Yale has teamed up with the Brazilian government to provide educational and funding opportunities for Brazilian students in the science, technology, engineering and math fields.
Members of Yale’s faculty and administration and Brazilian officials met on Oct. 25 to announce Yale’s new partnership with Science Without Borders, an initiative run and funded primarily by Brazil’s federal government. By 2014, the program intends to qualify 100,000 Brazilian undergraduate and graduate students for the opportunity and financial means to study sciences abroad. As a participating university, Yale will accept students and visiting faculty from Brazil to a variety of its programs in the sciences.
Science Without Borders will provide advantages for Yale students and faculty as well, said School of Medicine pediatrics professor Michael Cappello. Yale faculty will be able to apply for funding from Science Without Borders to do collaborative projects with researchers in Brazil.
“There are opportunities at many levels — student, postdoctoral fellow and faculty — for engagement between researchers at Yale and researchers in Brazil, so I think it’s an outstanding program,” Cappello said.
Brazil’s government is looking for ways to train scientists and engineers beyond the capacity of its own universities to fill the demands of the country’s rapidly growing economy. In 2011, the government announced that Science Without Borders will spend $2 billion by the end of 2014 on 75,000 scholarships to send Brazilian science students abroad. The grants made available to Brazilian students by Science Without Borders will fund most Brazilian participants for up to 12 months of study or research work in a foreign institution. The program also provides grants to fully fund Ph.D. students earning a degree abroad. Universities in countries including France, Germany, Italy and the United Kingdom are also participants in the program.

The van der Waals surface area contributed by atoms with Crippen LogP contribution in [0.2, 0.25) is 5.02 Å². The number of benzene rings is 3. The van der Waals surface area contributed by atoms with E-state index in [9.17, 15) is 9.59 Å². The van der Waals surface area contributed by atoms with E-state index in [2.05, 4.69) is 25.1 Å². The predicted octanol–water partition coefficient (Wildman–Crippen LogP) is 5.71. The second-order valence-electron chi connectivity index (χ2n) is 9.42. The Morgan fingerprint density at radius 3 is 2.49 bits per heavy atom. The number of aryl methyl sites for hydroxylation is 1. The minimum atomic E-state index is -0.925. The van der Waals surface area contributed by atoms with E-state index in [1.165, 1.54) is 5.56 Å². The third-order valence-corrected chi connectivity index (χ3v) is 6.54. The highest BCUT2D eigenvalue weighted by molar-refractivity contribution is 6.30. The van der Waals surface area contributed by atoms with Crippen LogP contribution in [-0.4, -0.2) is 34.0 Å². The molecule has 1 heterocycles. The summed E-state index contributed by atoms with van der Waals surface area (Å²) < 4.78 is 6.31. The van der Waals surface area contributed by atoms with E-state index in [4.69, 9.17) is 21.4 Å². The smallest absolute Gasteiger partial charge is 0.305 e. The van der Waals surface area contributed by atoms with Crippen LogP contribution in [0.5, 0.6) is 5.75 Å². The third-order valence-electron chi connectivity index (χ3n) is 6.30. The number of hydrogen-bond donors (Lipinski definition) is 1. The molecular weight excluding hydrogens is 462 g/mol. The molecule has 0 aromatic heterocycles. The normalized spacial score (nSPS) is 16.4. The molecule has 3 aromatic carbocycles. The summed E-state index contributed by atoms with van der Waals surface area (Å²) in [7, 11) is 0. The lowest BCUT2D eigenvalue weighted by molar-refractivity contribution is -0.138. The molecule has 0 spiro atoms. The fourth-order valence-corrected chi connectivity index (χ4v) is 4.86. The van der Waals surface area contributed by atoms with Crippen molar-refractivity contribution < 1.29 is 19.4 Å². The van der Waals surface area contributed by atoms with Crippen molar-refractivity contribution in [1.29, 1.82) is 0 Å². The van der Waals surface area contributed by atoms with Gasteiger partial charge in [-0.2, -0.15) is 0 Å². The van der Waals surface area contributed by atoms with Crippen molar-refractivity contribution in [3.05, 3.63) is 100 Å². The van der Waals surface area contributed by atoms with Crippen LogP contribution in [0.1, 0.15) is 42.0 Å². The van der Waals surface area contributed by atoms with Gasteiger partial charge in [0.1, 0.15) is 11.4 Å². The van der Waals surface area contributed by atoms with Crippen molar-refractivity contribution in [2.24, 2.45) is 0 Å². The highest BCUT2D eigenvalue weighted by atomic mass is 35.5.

The bulk of Yale’s participants in Science Without Borders will be graduate students and faculty, alongside research cooperation with Brazilian universities. Yale genetics and cell biology professor Lynn Cooley said in an email that the Yale’s biological and biomedical sciences department will accept applications from Brazilian students to participate in any of its 12 Ph.D. programs.
“However, Science Without Borders is brand new, so we do not yet know how many students will end up in biology and biomedical sciences programs,” she said.
Cappello, who was present at the ceremony announcing Yale’s participation in the program, said he looks forward tothe new partnership.
“They demonstrate that Brazil recognizes its both obligation and opportunity to train first-rate scientists, and they recognize that doing so in partnership with an institution like Yale will allow them to accelerate that process,” he said.
Yale has relationships with universities in Brazil that predate Science Without Borders. For the past four summers, Cappello himself has played a major role in running a School of Medicine program that has hosted three to five graduate students or post-doctoral fellows from the University of São Paulo to conduct research.
Though Yale anticipates participating in this exchange, there is some uncertainty regarding how some of the program’s logistics will work.
“We are eager to have more Brazilian students in our department. It will take some time however to work out how the mechanisms in the SWB program fit with our research and degree programs,” said professor Holly Rushmeier, chair of Yale’s Computer Science Department, in an email.
Cappello expressed similar sentiments about how the new agreement with Brazil will work in practice.
“It’s actually quite a broad-based program. Some of these initiatives may be more easily adapted to Yale’s existing structures, some of them may require some degree of adjustment or negotiation,” he said.
Brazil produces 30,000 engineers a year, according to a March issue of The Economist.